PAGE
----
First, the penalty box door opens. Then, the player returns to the ice and the teams are back at full strength. Then comes the whistle.
Listen for it in the second or third period of any men’s hockey game. It comes from assistant coach Brent Brekke, who’s been signaling the end of penalties since he was an assistant with the Chicago Freeze of the NAHL.
“I did that with the junior team because we’d have guys not being aware when they’re on the ice when the power play or penalty kill is ending,” he said.
Although Brekke might be most noticeable for his even-strength alert sound, he is a big contributor behind the scenes to the Red’s on-ice success.
“He’s a huge part of our team,” acknowledged junior forward Ryan Vesce.
The fourth-year member of the coaching staff has been working with head coach Mike Schafer ’86 for longer than his time at Cornell. Brekke played under Schafer from 1990-94 at Western Michigan when Schafer was an assistant coach with the Broncos. Brekke was the team captain in his senior year and showed the leadership ability that Schafer wanted in a coach.
“When I was playing for Coach Schafer at Western,” Brekke recalled, “it’s something he had said to me, ‘When you’re done playing the game of hockey and you’re interested in coaching, give me a call and let me know.'”
After Brekke graduated, he entered the Quebec Nordiques’ farm system, playing in the AHL, one step below the NHL. Brekke spent a year playing for the Cornwall Aces, and then after the Nordiques moved to Denver and became the Avalanche, he played a season as captain of the Avs’ team in Dayton, Ohio. His experience in professional hockey is a valuable asset to the Red coaching staff, which handles players aiming for the pros.
“He knows what it takes to get to the next level,” said Schafer. “He was in the Colorado or the Quebec organization, so he can relate to guys and let them know, ‘You might be doing this in college, but it’s not going to wash at the next level.'”
When he finished his playing career, Brekke joined the staff of the Chicago Freeze, a junior team, before making the call to Schafer when the assistant coaching position became open. It’s a decision he hasn’t regretted.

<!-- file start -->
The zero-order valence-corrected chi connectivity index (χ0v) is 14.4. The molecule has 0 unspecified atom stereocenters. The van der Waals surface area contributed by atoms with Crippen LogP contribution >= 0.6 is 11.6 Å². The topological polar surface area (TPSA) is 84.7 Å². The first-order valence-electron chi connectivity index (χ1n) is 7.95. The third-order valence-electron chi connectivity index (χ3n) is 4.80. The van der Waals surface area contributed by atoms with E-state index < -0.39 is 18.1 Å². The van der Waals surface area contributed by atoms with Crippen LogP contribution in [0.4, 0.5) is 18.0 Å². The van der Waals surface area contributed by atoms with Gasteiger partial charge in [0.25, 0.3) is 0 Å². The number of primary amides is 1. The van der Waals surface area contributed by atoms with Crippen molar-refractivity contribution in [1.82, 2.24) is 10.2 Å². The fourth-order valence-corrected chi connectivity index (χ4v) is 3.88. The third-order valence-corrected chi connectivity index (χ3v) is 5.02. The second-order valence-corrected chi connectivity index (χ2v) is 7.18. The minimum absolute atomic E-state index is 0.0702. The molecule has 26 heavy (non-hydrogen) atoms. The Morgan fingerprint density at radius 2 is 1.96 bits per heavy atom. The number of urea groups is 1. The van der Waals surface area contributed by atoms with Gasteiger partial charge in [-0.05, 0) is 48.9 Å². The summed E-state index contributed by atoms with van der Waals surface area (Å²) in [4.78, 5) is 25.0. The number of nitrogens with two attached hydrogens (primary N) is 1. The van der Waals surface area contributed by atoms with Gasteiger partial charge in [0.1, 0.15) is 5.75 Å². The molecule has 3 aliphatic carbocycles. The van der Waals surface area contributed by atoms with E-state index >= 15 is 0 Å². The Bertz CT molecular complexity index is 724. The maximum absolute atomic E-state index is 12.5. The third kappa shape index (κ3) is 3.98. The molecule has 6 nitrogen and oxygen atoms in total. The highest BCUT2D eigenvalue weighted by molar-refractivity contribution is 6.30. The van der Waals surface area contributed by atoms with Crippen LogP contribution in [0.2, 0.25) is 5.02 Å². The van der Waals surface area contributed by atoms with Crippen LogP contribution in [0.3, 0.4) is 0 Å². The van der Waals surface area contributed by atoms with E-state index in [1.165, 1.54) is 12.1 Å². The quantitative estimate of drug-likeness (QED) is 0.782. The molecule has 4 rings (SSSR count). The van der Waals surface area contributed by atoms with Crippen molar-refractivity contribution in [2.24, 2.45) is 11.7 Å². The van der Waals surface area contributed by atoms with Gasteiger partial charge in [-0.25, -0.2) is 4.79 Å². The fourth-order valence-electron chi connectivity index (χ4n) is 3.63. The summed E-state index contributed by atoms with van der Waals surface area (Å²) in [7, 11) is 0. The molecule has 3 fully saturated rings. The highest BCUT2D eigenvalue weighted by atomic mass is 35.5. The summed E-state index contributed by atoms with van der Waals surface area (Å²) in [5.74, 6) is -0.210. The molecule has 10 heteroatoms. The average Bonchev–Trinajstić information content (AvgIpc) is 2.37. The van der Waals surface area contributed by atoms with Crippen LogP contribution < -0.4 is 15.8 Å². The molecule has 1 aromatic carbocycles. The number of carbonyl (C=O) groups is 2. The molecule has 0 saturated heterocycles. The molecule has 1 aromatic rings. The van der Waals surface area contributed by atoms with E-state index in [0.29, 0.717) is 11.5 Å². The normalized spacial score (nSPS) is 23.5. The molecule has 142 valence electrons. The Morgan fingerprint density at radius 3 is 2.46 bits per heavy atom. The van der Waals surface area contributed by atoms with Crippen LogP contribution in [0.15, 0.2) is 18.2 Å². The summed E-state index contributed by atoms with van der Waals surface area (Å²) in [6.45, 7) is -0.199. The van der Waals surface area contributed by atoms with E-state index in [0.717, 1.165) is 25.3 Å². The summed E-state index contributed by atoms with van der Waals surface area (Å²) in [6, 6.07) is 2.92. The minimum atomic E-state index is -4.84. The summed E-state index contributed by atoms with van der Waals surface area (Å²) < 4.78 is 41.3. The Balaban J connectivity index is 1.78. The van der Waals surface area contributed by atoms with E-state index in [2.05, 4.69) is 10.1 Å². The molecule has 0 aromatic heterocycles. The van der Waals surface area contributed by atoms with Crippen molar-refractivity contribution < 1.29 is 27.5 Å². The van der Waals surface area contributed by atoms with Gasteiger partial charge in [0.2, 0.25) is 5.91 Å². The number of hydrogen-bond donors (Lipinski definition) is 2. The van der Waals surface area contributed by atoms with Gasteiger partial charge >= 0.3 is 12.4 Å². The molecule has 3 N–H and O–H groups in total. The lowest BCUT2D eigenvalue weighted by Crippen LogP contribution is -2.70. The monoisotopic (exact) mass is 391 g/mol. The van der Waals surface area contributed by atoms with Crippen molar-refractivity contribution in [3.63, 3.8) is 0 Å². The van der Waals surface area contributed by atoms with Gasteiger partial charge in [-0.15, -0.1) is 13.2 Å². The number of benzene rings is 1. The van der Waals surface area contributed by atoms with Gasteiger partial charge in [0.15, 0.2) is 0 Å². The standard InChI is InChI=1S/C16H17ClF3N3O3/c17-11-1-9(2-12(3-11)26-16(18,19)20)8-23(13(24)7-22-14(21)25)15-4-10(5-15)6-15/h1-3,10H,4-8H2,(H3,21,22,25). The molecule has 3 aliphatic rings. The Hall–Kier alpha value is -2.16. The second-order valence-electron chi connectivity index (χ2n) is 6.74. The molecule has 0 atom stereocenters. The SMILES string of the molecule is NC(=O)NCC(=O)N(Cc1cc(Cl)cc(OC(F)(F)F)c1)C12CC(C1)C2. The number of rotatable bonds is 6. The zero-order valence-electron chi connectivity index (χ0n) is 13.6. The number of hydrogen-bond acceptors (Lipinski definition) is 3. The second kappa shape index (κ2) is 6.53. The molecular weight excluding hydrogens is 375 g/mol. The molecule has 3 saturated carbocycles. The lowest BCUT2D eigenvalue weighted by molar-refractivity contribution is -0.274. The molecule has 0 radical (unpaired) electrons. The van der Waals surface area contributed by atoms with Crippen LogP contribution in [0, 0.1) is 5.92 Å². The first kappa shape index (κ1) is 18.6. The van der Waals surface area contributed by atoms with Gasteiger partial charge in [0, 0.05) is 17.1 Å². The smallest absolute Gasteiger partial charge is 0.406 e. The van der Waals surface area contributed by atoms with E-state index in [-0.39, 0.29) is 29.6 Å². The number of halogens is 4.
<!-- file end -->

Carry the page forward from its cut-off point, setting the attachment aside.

“Being under Coach Schafer as a player and now on the other side as an assistant coach for him is something I very much enjoy,” said Brekke.
With the Red, Brekke’s duties involve working with the goaltenders and defensemen during practice and analyzing both opponents’ and Cornell’s systems when games come around. Brekke spends the first period of games in the press box, diagramming breakouts, neutral zone traps, and cycles so that the Red can make the proper adjustments during the intermission.
“Sometimes when you’re on the bench in the heat of the game, you miss some of the stuff, so it’s better to have an extra set of eyes up away from the ice sheet,” said Brekke. “You see a little bit more and sometimes you don’t get caught up in the game as much.”
The coach does admit to occasionally being swept up in the action when he is on the bench, though. Once in a while, the whistle doesn’t follow a player out of the penalty box.
“I get caught up in the heat of the battle as well sometimes, where I miss the end of the penalty.”
At practices, Brekke is an excellent tutor of the game, often pulling players aside to go over technique with them.
“He’s a great coach, taking guys aside one-on-one and really working with guys individually on their own skills,” said senior co-captain Stephen B